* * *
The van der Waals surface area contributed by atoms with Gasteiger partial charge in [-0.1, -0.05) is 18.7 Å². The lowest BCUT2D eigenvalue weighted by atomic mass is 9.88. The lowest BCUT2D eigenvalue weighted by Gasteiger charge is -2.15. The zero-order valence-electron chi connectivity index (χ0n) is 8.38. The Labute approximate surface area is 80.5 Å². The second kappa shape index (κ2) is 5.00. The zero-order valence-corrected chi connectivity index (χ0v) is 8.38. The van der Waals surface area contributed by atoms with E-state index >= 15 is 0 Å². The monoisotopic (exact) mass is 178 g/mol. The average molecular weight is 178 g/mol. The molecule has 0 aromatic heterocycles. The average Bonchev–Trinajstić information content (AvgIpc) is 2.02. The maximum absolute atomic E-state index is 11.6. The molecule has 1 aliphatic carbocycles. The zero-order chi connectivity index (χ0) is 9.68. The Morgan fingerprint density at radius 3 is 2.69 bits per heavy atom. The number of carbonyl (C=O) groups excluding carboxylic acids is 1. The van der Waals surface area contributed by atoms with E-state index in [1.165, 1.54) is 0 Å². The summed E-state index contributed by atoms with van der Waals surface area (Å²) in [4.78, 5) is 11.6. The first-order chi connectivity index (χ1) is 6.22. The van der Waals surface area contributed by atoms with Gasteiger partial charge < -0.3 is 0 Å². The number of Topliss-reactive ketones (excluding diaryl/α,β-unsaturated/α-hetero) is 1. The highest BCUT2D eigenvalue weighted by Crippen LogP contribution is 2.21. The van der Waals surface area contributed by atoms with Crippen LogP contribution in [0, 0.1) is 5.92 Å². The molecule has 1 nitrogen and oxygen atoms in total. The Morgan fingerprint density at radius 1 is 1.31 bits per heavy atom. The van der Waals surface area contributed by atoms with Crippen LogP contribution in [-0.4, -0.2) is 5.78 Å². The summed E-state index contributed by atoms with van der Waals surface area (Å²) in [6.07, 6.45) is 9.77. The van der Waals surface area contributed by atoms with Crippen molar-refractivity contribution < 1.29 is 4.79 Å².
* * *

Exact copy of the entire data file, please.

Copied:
The van der Waals surface area contributed by atoms with Gasteiger partial charge in [-0.1, -0.05) is 18.7 Å². The lowest BCUT2D eigenvalue weighted by atomic mass is 9.88. The lowest BCUT2D eigenvalue weighted by Gasteiger charge is -2.15. The zero-order valence-electron chi connectivity index (χ0n) is 8.38. The Labute approximate surface area is 80.5 Å². The second kappa shape index (κ2) is 5.00. The zero-order valence-corrected chi connectivity index (χ0v) is 8.38. The van der Waals surface area contributed by atoms with E-state index >= 15 is 0 Å². The monoisotopic (exact) mass is 178 g/mol. The average molecular weight is 178 g/mol. The molecule has 0 aromatic heterocycles. The average Bonchev–Trinajstić information content (AvgIpc) is 2.02. The maximum absolute atomic E-state index is 11.6. The molecule has 1 aliphatic carbocycles. The zero-order chi connectivity index (χ0) is 9.68. The Morgan fingerprint density at radius 3 is 2.69 bits per heavy atom. The number of carbonyl (C=O) groups excluding carboxylic acids is 1. The van der Waals surface area contributed by atoms with E-state index in [1.165, 1.54) is 0 Å². The summed E-state index contributed by atoms with van der Waals surface area (Å²) in [4.78, 5) is 11.6. The first-order chi connectivity index (χ1) is 6.22. The van der Waals surface area contributed by atoms with Gasteiger partial charge < -0.3 is 0 Å². The number of Topliss-reactive ketones (excluding diaryl/α,β-unsaturated/α-hetero) is 1. The highest BCUT2D eigenvalue weighted by Crippen LogP contribution is 2.21. The van der Waals surface area contributed by atoms with Crippen LogP contribution in [0, 0.1) is 5.92 Å². The molecule has 1 nitrogen and oxygen atoms in total. The Morgan fingerprint density at radius 1 is 1.31 bits per heavy atom. The van der Waals surface area contributed by atoms with Crippen LogP contribution in [-0.4, -0.2) is 5.78 Å². The summed E-state index contributed by atoms with van der Waals surface area (Å²) in [6.07, 6.45) is 9.77. The van der Waals surface area contributed by atoms with Crippen molar-refractivity contribution < 1.29 is 4.79 Å².